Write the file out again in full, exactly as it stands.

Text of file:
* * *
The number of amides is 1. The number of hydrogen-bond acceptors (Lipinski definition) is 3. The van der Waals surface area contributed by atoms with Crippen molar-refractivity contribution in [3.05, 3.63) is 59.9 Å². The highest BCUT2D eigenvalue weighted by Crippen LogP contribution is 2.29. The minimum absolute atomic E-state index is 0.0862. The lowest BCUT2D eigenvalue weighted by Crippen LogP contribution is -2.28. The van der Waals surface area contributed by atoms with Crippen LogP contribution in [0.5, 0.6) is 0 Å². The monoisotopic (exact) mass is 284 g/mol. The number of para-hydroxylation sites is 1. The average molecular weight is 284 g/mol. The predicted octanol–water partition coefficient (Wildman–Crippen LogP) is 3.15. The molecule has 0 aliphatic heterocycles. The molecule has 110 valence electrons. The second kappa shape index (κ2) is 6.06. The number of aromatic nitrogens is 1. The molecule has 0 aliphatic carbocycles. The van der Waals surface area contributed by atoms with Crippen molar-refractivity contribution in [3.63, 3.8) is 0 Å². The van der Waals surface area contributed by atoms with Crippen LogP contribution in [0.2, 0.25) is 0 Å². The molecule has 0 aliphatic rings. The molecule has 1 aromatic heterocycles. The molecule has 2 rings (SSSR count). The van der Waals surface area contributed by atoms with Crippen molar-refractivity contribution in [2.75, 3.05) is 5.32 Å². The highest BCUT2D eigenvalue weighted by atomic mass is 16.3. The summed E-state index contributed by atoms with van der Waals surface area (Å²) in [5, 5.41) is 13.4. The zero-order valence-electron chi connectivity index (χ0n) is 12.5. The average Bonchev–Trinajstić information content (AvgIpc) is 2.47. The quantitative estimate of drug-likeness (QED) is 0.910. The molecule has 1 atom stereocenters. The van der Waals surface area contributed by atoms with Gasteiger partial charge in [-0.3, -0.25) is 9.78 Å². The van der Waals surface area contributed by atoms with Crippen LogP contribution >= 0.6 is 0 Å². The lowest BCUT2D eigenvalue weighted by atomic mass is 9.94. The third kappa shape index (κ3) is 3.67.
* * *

The number of amides is 1. The number of hydrogen-bond acceptors (Lipinski definition) is 3. The van der Waals surface area contributed by atoms with Crippen molar-refractivity contribution in [3.05, 3.63) is 59.9 Å². The highest BCUT2D eigenvalue weighted by Crippen LogP contribution is 2.29. The minimum absolute atomic E-state index is 0.0862. The lowest BCUT2D eigenvalue weighted by Crippen LogP contribution is -2.28. The van der Waals surface area contributed by atoms with Crippen LogP contribution in [0.5, 0.6) is 0 Å². The monoisotopic (exact) mass is 284 g/mol. The number of para-hydroxylation sites is 1. The average molecular weight is 284 g/mol. The predicted octanol–water partition coefficient (Wildman–Crippen LogP) is 3.15. The molecule has 0 aliphatic heterocycles. The molecule has 110 valence electrons. The second kappa shape index (κ2) is 6.06. The number of aromatic nitrogens is 1. The molecule has 0 aliphatic carbocycles. The van der Waals surface area contributed by atoms with Crippen molar-refractivity contribution in [3.63, 3.8) is 0 Å². The van der Waals surface area contributed by atoms with Crippen LogP contribution in [0.2, 0.25) is 0 Å². The molecule has 0 aliphatic rings. The molecule has 1 aromatic heterocycles. The molecule has 2 rings (SSSR count). The van der Waals surface area contributed by atoms with Crippen molar-refractivity contribution in [2.75, 3.05) is 5.32 Å². The highest BCUT2D eigenvalue weighted by atomic mass is 16.3. The summed E-state index contributed by atoms with van der Waals surface area (Å²) in [5, 5.41) is 13.4. The zero-order valence-electron chi connectivity index (χ0n) is 12.5. The average Bonchev–Trinajstić information content (AvgIpc) is 2.47. The quantitative estimate of drug-likeness (QED) is 0.910. The molecule has 1 atom stereocenters. The van der Waals surface area contributed by atoms with Gasteiger partial charge in [-0.3, -0.25) is 9.78 Å². The van der Waals surface area contributed by atoms with Crippen LogP contribution >= 0.6 is 0 Å². The lowest BCUT2D eigenvalue weighted by atomic mass is 9.94. The third kappa shape index (κ3) is 3.67.